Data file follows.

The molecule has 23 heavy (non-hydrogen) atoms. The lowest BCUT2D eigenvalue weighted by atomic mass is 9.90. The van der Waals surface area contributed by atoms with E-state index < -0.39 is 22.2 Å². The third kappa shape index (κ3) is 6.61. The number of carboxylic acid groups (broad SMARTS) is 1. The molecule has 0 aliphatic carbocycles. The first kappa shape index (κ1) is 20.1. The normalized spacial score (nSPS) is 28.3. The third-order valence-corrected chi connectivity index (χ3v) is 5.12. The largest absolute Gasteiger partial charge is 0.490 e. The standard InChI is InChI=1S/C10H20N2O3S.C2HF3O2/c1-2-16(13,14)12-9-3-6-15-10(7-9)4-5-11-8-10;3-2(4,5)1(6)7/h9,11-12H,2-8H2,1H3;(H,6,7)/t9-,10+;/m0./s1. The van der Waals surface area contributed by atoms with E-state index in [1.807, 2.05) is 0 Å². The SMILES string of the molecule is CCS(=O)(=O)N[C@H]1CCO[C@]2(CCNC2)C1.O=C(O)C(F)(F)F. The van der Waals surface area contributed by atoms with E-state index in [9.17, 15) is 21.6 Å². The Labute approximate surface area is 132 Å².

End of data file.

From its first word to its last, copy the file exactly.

The molecule has 23 heavy (non-hydrogen) atoms. The lowest BCUT2D eigenvalue weighted by atomic mass is 9.90. The van der Waals surface area contributed by atoms with E-state index < -0.39 is 22.2 Å². The third kappa shape index (κ3) is 6.61. The number of carboxylic acid groups (broad SMARTS) is 1. The molecule has 0 aliphatic carbocycles. The first kappa shape index (κ1) is 20.1. The normalized spacial score (nSPS) is 28.3. The third-order valence-corrected chi connectivity index (χ3v) is 5.12. The largest absolute Gasteiger partial charge is 0.490 e. The standard InChI is InChI=1S/C10H20N2O3S.C2HF3O2/c1-2-16(13,14)12-9-3-6-15-10(7-9)4-5-11-8-10;3-2(4,5)1(6)7/h9,11-12H,2-8H2,1H3;(H,6,7)/t9-,10+;/m0./s1. The van der Waals surface area contributed by atoms with E-state index in [1.807, 2.05) is 0 Å². The SMILES string of the molecule is CCS(=O)(=O)N[C@H]1CCO[C@]2(CCNC2)C1.O=C(O)C(F)(F)F. The van der Waals surface area contributed by atoms with E-state index in [9.17, 15) is 21.6 Å². The Labute approximate surface area is 132 Å².